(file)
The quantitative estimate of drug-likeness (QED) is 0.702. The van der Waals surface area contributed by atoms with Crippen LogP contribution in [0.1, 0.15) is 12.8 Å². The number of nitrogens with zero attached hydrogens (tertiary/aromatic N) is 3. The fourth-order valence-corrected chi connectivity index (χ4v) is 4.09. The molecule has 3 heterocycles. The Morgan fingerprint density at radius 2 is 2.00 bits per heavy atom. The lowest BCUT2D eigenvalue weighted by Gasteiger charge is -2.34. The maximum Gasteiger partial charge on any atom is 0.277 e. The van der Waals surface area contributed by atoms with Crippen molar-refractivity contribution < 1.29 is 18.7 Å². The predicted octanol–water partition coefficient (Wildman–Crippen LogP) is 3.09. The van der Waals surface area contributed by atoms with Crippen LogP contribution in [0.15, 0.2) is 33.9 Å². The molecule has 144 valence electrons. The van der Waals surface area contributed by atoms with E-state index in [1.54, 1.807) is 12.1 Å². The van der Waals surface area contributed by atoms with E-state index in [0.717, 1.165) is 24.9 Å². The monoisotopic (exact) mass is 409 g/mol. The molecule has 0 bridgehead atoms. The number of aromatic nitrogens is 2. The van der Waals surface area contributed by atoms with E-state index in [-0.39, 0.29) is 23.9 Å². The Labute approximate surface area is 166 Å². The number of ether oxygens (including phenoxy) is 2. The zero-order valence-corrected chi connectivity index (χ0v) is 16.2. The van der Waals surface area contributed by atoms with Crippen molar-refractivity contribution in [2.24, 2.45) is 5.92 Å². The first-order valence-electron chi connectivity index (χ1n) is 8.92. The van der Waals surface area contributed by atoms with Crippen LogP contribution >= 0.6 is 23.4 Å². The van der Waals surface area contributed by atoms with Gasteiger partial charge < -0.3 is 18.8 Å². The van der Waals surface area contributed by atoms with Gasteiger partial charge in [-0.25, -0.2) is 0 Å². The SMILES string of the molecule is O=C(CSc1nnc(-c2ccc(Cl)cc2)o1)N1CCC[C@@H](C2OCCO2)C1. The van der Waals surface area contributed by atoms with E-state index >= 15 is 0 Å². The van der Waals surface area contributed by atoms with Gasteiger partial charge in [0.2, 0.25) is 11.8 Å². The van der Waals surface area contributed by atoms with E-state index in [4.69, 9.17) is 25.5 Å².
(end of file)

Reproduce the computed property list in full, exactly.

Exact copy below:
The quantitative estimate of drug-likeness (QED) is 0.702. The van der Waals surface area contributed by atoms with Crippen LogP contribution in [0.1, 0.15) is 12.8 Å². The number of nitrogens with zero attached hydrogens (tertiary/aromatic N) is 3. The fourth-order valence-corrected chi connectivity index (χ4v) is 4.09. The molecule has 3 heterocycles. The Morgan fingerprint density at radius 2 is 2.00 bits per heavy atom. The lowest BCUT2D eigenvalue weighted by Gasteiger charge is -2.34. The maximum Gasteiger partial charge on any atom is 0.277 e. The van der Waals surface area contributed by atoms with Crippen molar-refractivity contribution < 1.29 is 18.7 Å². The predicted octanol–water partition coefficient (Wildman–Crippen LogP) is 3.09. The van der Waals surface area contributed by atoms with Crippen LogP contribution in [0.15, 0.2) is 33.9 Å². The molecule has 144 valence electrons. The van der Waals surface area contributed by atoms with E-state index in [1.54, 1.807) is 12.1 Å². The van der Waals surface area contributed by atoms with E-state index in [0.717, 1.165) is 24.9 Å². The monoisotopic (exact) mass is 409 g/mol. The molecule has 0 bridgehead atoms. The number of aromatic nitrogens is 2. The van der Waals surface area contributed by atoms with E-state index in [-0.39, 0.29) is 23.9 Å². The Labute approximate surface area is 166 Å². The number of ether oxygens (including phenoxy) is 2. The zero-order valence-corrected chi connectivity index (χ0v) is 16.2. The van der Waals surface area contributed by atoms with Crippen molar-refractivity contribution in [2.24, 2.45) is 5.92 Å². The first-order valence-electron chi connectivity index (χ1n) is 8.92. The van der Waals surface area contributed by atoms with Crippen LogP contribution >= 0.6 is 23.4 Å². The van der Waals surface area contributed by atoms with Gasteiger partial charge < -0.3 is 18.8 Å². The van der Waals surface area contributed by atoms with Gasteiger partial charge in [-0.25, -0.2) is 0 Å². The SMILES string of the molecule is O=C(CSc1nnc(-c2ccc(Cl)cc2)o1)N1CCC[C@@H](C2OCCO2)C1. The van der Waals surface area contributed by atoms with E-state index >= 15 is 0 Å². The van der Waals surface area contributed by atoms with Gasteiger partial charge in [0.2, 0.25) is 11.8 Å². The van der Waals surface area contributed by atoms with E-state index in [4.69, 9.17) is 25.5 Å².